Vaping: What Parents and Students Need to Know!
Last year, one in three high school seniors used a vape or e-cigarette. So says the study Monitoring the Future, released by the University of Michigan, that surveyed 45,000 students from 380 public and private secondary schools. Here’s the good news: There’s probably very little smoking in the bathroom in most of our high schools. Smoking among teens has been declining for years, but it’s a safe bet that there is vaping. Unfortunately, we are starting to see an increase in this activity at our school.
Here’s what every parent needs to know:
1. Vaping and e-cigs are not the same. Traditional e-cigarettes have a distinct cigarette taste and appeal. Far more popular with teens, vapes are small, refillable devices that heat “vape juice,” atomizing the liquid into a mist. Neither device uses tobacco, but both can deliver nicotine. Vapes can also contain substances like THC, the chemical found in marijuana. However, vapes are often just the juice. According to one recent study, two-thirds of teens who vape use only the flavored vaping juices that contain no nicotine, marijuana, or other drugs.
2. Vaping can be hard to detect. Vape technology has evolved quickly, making devices small and discreet. While some models are larger and look like refillable lighters with a mouthpiece, others are shaped like fountain pens. A recent story from NPR, entitled “Teenagers Embrace JUUL, Saying It’s Discreet Enough To Vape In Class,” makes it clear that vaping behavior can be easy to miss. The Juul vape looks like a thumb drive and can fit in your fist. Make sure that you know what vaping devices look like.
3. Vape manufacturers target your children. The appeal to children is clear. Vape juices come in fruit juice, candy, and breakfast-cereal-style flavors. According to a study by Dr. Adam O. Goldstein of the University of North Carolina, teens perceive that fruit-flavored substances are less harmful. In December 2017, the previously mentioned University of Michigan study reported that 51.8% of high school seniors believe that the substance they were vaping was “just flavoring.”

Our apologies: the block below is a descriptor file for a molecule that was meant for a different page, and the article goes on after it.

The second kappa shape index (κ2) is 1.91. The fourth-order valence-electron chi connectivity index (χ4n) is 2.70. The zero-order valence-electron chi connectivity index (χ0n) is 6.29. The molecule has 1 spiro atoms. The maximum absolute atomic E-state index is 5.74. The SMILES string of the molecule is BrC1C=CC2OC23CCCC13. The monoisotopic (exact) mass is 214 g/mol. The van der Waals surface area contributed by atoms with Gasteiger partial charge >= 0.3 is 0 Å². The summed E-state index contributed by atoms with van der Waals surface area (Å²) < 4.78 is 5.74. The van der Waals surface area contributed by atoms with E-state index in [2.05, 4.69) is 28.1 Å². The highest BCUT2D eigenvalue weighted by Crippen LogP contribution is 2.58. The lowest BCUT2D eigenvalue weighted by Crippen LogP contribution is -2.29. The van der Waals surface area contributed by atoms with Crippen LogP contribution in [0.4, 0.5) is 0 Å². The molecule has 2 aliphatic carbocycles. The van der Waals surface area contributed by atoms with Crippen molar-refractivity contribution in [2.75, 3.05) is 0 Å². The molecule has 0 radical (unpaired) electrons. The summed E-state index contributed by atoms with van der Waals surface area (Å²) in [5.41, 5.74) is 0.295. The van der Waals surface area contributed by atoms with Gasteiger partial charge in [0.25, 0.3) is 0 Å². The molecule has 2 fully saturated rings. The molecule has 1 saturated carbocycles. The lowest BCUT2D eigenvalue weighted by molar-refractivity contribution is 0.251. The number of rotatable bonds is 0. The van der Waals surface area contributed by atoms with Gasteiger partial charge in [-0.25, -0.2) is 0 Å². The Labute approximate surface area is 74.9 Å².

4. Many teens don’t understand that vaping is harmful. Many people, teens included, begin vaping to curb a smoking habit. Most studies uniformly show that vaping is less harmful than smoking tobacco, but the jury is still out on the long-term effects vaping can have on teenagers. Nicotine can impede brain development, and vapes can deliver a high dosage of it. Teenage vapers also report bleeding gums and what is now being a called a “vaper’s cough.”
Research on the vapors emitted and inhaled from e-cigarettes has shown they deliver particles small enough to reach deep into the lungs and that they are not the "harmless water vapor" that marketers may claim. Moreover, the long-term health effects in people who get nicotine in a vaporized form over time are not known. It's also unclear whether propylene glycol, a known irritant to the respiratory tract, could result in lung problems after decades of vaping.
And because e-cigarettes have been on the market for only about 10 years, there have been no long-term studies of people who have used them for 30 to 40 years. Therefore, the full extent of e-cigs' effects on heart and lung health, as well as their cancer-causing potential, over time is not known. Another unanswered question is how the flavorings used in the devices may affect people's health. It's not yet known whether these flavorings have any respiratory effects when they are vaporized and inhaled. More research is needed to identify any hazards associated with the potential inhalation of flavoring agents.
5. Marijuana is now odor-free. Masked by sugary, fruity flavors, vape juice containing THC oil can go undetected. The University of Michigan study reports that while 1 in 10 students say they use vape juice containing nicotine, 1 in 20 teens report vaping marijuana.
6. Vaping is NOT allowed in school. Vaping falls under our existing school policy on drugs, alcohol, and tobacco. This means that any form of e-cigarette or JUUL device is prohibited on school property, inside or outside. This applies to not only students but adults attending events, including athletic events, at our school.
We encourage you to discuss this with your children. Please follow the links in the above article for more information or you can contact us at the school.
Dustin Scharer Tina Varney, RN
JHS Principal District Health Coordinator
*Information borrowed from https://schoolleadersnow.weareteachers.com/educators-school-vaping/